Time now for an in-depth look at the market news this afternoon.
And for that, I'm joined on the line by Dr. Kim Sei-wan, Professor of Economics at Ewha Womans University.
Professor Kim, good afternoon. Thanks for coming on today.
The minutes from the last months Federal Open Markets Committee meeting show the general view at the Fed is that tapering could start either next month or in December and conclude around the middle of next year. At least as of this meeting, they saw the economic recovery as being on track. What do you make of these minutes from the Fed?
Stocks on Wall Street were broadly higher on Wednesday as investors weigh the numbers on inflation and also look at corporate earnings coming out. The S&P was up point three percent and the Nasdaq, with its tech stocks, up more than point-7 percent. What's the story in the global markets?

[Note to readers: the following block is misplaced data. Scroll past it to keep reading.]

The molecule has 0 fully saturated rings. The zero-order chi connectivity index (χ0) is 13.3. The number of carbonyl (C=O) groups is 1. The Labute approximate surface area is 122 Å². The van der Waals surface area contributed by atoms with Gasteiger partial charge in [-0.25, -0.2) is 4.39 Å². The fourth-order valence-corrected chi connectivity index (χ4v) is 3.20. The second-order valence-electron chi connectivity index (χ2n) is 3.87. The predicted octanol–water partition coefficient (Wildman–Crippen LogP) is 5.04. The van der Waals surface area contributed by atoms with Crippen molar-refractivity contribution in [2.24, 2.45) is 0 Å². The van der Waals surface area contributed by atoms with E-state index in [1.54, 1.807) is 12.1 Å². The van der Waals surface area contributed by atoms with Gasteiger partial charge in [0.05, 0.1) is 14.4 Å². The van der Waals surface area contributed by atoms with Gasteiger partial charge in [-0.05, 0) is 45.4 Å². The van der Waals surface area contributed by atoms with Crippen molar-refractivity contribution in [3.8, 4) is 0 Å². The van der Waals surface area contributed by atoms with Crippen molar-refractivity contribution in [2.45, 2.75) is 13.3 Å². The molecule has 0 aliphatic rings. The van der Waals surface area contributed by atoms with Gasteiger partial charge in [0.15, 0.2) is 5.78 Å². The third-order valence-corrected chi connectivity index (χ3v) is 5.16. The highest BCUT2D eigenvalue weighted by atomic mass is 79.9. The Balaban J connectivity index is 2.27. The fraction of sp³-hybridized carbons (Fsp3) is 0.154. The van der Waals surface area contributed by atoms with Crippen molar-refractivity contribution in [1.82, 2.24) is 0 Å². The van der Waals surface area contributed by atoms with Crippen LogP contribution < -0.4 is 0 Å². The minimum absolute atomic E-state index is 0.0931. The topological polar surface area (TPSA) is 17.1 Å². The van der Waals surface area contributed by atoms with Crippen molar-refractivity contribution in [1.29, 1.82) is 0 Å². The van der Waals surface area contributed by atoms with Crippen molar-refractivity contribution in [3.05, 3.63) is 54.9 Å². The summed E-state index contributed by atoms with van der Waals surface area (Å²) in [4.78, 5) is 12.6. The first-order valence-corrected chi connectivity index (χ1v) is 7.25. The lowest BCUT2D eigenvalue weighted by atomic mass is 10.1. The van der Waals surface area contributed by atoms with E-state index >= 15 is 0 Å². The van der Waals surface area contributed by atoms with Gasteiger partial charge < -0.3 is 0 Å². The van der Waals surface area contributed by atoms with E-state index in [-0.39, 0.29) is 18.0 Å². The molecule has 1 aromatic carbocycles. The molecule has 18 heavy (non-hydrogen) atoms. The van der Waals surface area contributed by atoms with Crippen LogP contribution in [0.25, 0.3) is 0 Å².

Today in Korea, the rebound in stocks continued, strength almost across the board, but not so for carmakers with the supply chain issues the sector is facing. The KOSDAQ was up too by more than three percent. Tell us about the domestic market.
Professor, we've seen some big moves in the exchange rate lately with a strengthening dollar. The won had depreciated to just shy of 12-hundred won to the dollar, the highest rate in quite a while, which had led foreign investors to sell Korean stocks. But now the rate has come down to under 11-90. What's behind that move, and what will be driving the exchange rate going forward?
Finally, the household debt situation. In September, data show the increase in lending did not slow down at all despite the government's measures aimed at reining it in. There was a slight decrease in mortgage loans being written, but that was offset by a rise in unsecured loans. What's driving the continued borrowing, and if it is to be reined in, what should be done?